Evidence of Judaism
Similar to the Military Service status, each record in the database has a Jewish status:
- Not Jewish
- To Be Determined
Finding documentation that proves a soldier was Jewish is a much more dynamic endeavor than confirming military service. The Shapell Roster’s broad inclusiveness is reflective of the Jewish experience in 19th and early 20th century America. In other words, the Jews who served in the American Civil War were American-born, immigrant, young, old, educated, illiterate, wealthy, indigent, married, single, secular, Orthodox and Reform. Additionally, we are dependent upon what is currently available in the historical record, and how many footprints a soldier left for us to discover. This is why there are more than 3,000 names from Simon Wolf who have a Jewish Status of “To Be Determined.”
Definitions of Jewish
A soldier is Jewish by matrilineal or patrilineal descent, even if one or more in the family tree converted to another faith. This also includes those who converted to Judaism.8
– Example: a soldier is found on the genealogy charts in Malcolm Stern’s First American Jewish Families.
– Example: a soldier’s parents are buried in a Jewish cemetery.
A soldier is identified as Jewish by his own words or actions, either privately or publicly.
– Example: a soldier responds to a question on his pension application asking for details about his marriage by explaining that he was married by a rabbi.
– Example: a soldier identifies himself as Jewish in an editorial published in a newspaper.
Testament by His Contemporaries
A soldier is identified as Jewish by anyone other than himself.
– Example: in a published narrative drawn from a Civil War soldier’s personal diary, we read the following: “Jack Sheppard’s real name was Victor Aarons [sic]. He was a full blooded Jew. At eleven years of age he had shipped as a common sailor and had led a life of adventure until he enlisted with us in the summer of 1861.”9
– Example: a death notice for a soldier notes his membership in the International Order of B’nai B’rith.
Any documentary evidence which supports our claim that a soldier was Jewish could potentially meet all three definitions, but in most cases, a soldier needs only one to be included in the Shapell Roster. A caveat to this is if the proof is antisemitic in nature. For example, if a soldier is subjected to antisemitic slurs in a newspaper article, we would need additional proof to rule out misinformation on the part of the antisemite.
The following are broad categories of documents we utilize to prove a soldier was Jewish.
- Municipal birth, marriage or death records
- Synagogue records
- Cemeteries and Cemetery records
- Family trees, genealogical charts, descendants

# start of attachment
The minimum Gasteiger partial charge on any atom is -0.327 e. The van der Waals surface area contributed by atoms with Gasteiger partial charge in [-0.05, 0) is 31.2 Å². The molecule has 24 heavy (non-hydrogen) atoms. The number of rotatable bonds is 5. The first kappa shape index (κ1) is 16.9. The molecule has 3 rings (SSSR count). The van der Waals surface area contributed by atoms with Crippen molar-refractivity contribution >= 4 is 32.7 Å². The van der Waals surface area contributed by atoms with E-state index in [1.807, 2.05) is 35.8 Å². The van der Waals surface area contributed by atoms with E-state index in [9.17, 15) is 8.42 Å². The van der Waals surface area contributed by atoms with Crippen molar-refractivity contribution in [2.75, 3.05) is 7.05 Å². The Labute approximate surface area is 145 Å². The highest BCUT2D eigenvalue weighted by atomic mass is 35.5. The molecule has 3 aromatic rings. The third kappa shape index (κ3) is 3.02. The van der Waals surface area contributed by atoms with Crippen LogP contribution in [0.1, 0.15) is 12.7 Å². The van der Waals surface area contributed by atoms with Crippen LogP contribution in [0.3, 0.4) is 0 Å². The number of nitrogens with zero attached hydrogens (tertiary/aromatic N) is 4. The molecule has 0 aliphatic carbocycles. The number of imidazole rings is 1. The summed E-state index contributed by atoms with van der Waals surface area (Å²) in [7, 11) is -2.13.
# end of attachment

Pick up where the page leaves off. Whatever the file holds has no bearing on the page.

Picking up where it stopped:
- Pension documents: affidavits, statements, questionnaires
- Diaries, correspondence, personal papers, wills
- Obituaries, biographical profiles, newspaper clippings
- Regional histories, biographies, autobiographies, and other published works10
- Jewish organization affiliation
Additional Information And Conclusion
In the process of confirming service and proving the soldier was Jewish, we access historical documents that provide insight into his life, before, during, and after the war. While each soldier is unique, collectively they comprise a generation with many shared experiences. When available, we collect the following data for each soldier:
- date and location for birth and death
- residential, social, political, and occupational details
- genealogical history (from the soldier’s ancestors to his descendants)
- the connections, if any, between him and other individuals in the database
It is no small undertaking to reappraise a body of work that has been perceived as the definitive word on the subject of Jews who served in the American Civil War for more than a century. Eminent scholars, prominent rabbis and others who subsequently contributed to this niche field of study often reference Wolf, so, in essence, the Shapell Roster challenges much of everything written about this subject to date. This is why the soldier pages include the available documentation to support our claim that a soldier was or was not Jewish; that he did or did not serve.
The digitizing of historical documents has come a long way since the Library of Congress launched the first pilot program in 1995. In 2021, FamilySearch completed the digitization of 2.4 million rolls of microfilm – representing 83 years of filming the world’s historical genealogical records. There are more digitized records available now than when you started reading this paragraph. All of this to say, as new resources become available, the Shapell Roster will continue to be updated.
Finally, we welcome your feedback. Know of a soldier we missed? Know of a source we didn’t include? Have information that conflicts with what you see? Or maybe you have a story about a soldier to share? Contact us at firstname.lastname@example.org – we’d love to hear from you.
For the sake of brevity, when the term “soldier” is used generically with regards to Jewish veterans of the Civil War, it is meant to represent soldiers, sailors, marines, and any other enlisted or commissioned military personnel.
Multiple individuals served in more than one regiment during the war, but listed in Wolf once for each regiment.
His use of colloquial regimental nomenclature is reflective of the fact that Simon Wolf did not serve during the war.
For those who served in the Union or Confederate Navies, “US Navy” is the Regiment, and the vessel name or duty station is listed as the Company.
Although the Compiled Military Service Records were created in the 1890s, they are generally considered to be primary source documents. “Transcribed from original muster and payrolls, regimental returns, descriptive books, hospital rolls, and other records, the CMSRs were intended to permit more rapid and efficient checking of military and medical records in connection with claims for pensions and other veterans’ benefits.” Source: https://www.archives.gov/research/military/army/compiled-military-service-records.
An exception to this rule was if a Confederate veteran resided in a state that did not field Confederate regiments during the war, he could make his application to the state from which he served.
Records in the Shapell Roster with a Service Status of Did Not Serve came from Simon Wolf and have been identified by our researchers as individuals who did not serve during the Civil War.
To date, we know of no cases of a soldier who converted to Judaism.
Galwey, Thomas Francis (W.S. Nye, editor). The Valiant Hours. Harrisburg, PA: The Stackpole Company, 1961. pp. 41-2.
Note: Not all publications are equal. We evaluate each resource carefully, giving more consideration to authors who provide citations or were contemporaries of the soldiers.